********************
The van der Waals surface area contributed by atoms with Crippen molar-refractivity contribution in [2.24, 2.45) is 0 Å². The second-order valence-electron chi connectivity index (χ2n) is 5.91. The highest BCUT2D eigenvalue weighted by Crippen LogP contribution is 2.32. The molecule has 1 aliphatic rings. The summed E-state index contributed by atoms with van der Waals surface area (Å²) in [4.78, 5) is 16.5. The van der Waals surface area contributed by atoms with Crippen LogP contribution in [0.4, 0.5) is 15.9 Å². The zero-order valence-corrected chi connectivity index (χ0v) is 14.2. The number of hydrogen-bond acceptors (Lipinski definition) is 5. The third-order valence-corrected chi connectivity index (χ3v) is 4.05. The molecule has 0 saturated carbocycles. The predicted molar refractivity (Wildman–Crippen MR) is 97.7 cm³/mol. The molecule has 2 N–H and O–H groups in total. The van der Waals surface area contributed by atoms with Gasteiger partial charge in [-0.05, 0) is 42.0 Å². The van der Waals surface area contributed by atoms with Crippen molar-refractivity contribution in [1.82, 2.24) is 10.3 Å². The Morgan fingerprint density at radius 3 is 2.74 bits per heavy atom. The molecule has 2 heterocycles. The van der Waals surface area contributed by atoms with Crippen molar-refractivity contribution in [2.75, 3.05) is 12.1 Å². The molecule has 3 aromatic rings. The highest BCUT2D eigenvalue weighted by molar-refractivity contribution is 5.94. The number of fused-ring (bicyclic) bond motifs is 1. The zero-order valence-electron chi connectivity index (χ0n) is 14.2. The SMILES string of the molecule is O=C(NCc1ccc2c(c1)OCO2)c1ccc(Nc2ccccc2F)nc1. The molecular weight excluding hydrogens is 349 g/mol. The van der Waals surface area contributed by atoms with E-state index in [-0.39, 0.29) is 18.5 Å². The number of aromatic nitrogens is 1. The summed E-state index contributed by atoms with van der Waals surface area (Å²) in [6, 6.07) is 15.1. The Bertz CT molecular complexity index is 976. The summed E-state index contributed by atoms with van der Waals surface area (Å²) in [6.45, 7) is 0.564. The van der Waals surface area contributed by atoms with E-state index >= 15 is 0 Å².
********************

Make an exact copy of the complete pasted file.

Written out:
The van der Waals surface area contributed by atoms with Crippen molar-refractivity contribution in [2.24, 2.45) is 0 Å². The second-order valence-electron chi connectivity index (χ2n) is 5.91. The highest BCUT2D eigenvalue weighted by Crippen LogP contribution is 2.32. The molecule has 1 aliphatic rings. The summed E-state index contributed by atoms with van der Waals surface area (Å²) in [4.78, 5) is 16.5. The van der Waals surface area contributed by atoms with Crippen LogP contribution in [0.4, 0.5) is 15.9 Å². The zero-order valence-corrected chi connectivity index (χ0v) is 14.2. The number of hydrogen-bond acceptors (Lipinski definition) is 5. The third-order valence-corrected chi connectivity index (χ3v) is 4.05. The molecule has 0 saturated carbocycles. The predicted molar refractivity (Wildman–Crippen MR) is 97.7 cm³/mol. The molecule has 2 N–H and O–H groups in total. The van der Waals surface area contributed by atoms with Gasteiger partial charge in [-0.05, 0) is 42.0 Å². The van der Waals surface area contributed by atoms with Crippen molar-refractivity contribution in [1.82, 2.24) is 10.3 Å². The Morgan fingerprint density at radius 3 is 2.74 bits per heavy atom. The molecule has 2 heterocycles. The van der Waals surface area contributed by atoms with Crippen molar-refractivity contribution in [2.75, 3.05) is 12.1 Å². The molecule has 3 aromatic rings. The highest BCUT2D eigenvalue weighted by molar-refractivity contribution is 5.94. The number of fused-ring (bicyclic) bond motifs is 1. The zero-order valence-electron chi connectivity index (χ0n) is 14.2. The SMILES string of the molecule is O=C(NCc1ccc2c(c1)OCO2)c1ccc(Nc2ccccc2F)nc1. The molecular weight excluding hydrogens is 349 g/mol. The van der Waals surface area contributed by atoms with E-state index in [-0.39, 0.29) is 18.5 Å². The number of aromatic nitrogens is 1. The summed E-state index contributed by atoms with van der Waals surface area (Å²) in [6, 6.07) is 15.1. The Bertz CT molecular complexity index is 976. The summed E-state index contributed by atoms with van der Waals surface area (Å²) in [6.45, 7) is 0.564. The van der Waals surface area contributed by atoms with E-state index >= 15 is 0 Å².